TRG Info and Advice

Mirin (sweetened sake)

What is mirin?

Mirin is made from glutinous rice, rice koji mold and shochu (Japanese distilled spirits) or alcohol. Mirin is prepared by mixing steamed glutinous rice and rice koji mold, and then adding shochu to the mixture. After pressing, it is left to sit for 6 months to 1 year. During that time, the enzyme contained in rice koji mold works to dissolve the starch and protein in the rice, and the pressed mixture produces various sugars, amino acid, organic acid, aroma components and the like, resulting in the unique flavor of mirin. Mirin has an alcohol level of around 14%, with a mellow and deeply sweet taste.

Seasonings similar to mirin include: one that is made by blending sugars such as glucose, rice koji mold, acidifiers, and other seasonings, as well as, a fermented seasoning that is made by blending rice, rice koji mold, alcohol, salt, and others. To separate it from these imposters, mirin is called hon-mirin (literally: real, or genuine, mirin).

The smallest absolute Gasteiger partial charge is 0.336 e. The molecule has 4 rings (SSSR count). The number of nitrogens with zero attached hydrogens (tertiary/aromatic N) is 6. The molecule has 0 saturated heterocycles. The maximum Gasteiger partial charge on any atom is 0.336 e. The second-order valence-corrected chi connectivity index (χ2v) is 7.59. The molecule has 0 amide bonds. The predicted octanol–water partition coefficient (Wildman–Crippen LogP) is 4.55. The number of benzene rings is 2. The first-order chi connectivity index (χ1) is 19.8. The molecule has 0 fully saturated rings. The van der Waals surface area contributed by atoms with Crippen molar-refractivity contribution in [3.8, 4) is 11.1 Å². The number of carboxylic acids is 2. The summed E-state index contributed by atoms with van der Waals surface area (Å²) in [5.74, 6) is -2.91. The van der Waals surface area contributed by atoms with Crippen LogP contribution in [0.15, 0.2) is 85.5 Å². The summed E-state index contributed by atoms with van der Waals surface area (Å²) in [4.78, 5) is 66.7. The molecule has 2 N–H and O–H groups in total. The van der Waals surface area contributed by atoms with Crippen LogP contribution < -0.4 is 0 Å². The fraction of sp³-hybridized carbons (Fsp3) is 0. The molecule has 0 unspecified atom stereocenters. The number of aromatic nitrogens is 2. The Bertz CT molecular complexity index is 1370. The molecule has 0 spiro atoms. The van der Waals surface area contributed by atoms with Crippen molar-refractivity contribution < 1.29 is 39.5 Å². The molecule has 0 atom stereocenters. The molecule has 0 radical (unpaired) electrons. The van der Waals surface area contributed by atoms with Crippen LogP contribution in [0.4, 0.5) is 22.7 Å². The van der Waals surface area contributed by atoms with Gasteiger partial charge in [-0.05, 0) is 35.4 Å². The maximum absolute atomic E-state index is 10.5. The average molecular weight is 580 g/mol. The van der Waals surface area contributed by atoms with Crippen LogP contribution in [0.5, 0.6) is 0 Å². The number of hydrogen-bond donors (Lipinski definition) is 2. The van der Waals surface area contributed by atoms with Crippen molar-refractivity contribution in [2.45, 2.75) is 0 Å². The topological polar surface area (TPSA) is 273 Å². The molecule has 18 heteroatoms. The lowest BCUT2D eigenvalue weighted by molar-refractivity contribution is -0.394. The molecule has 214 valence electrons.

Mirin can make food more delicious, and it also has various aesthetic effects on dishes.
1. When seasoned with mirin, the dish will have a soft, sophisticatedly sweet flavor, because the sweetness of hon-mirin consists of multiple sugars such as glucose, oligosaccharide, and others.

2. The sugars in hon-mirin work effectively to make nice glazes and sheens on the surface of dishes. Neither sake nor sugar can be substituted for mirin.

3. The sugars and alcohol in mirin help ingredients maintain their shapes, so the dish can be finished beautifully, while, at the same time, keeping the flavor contained.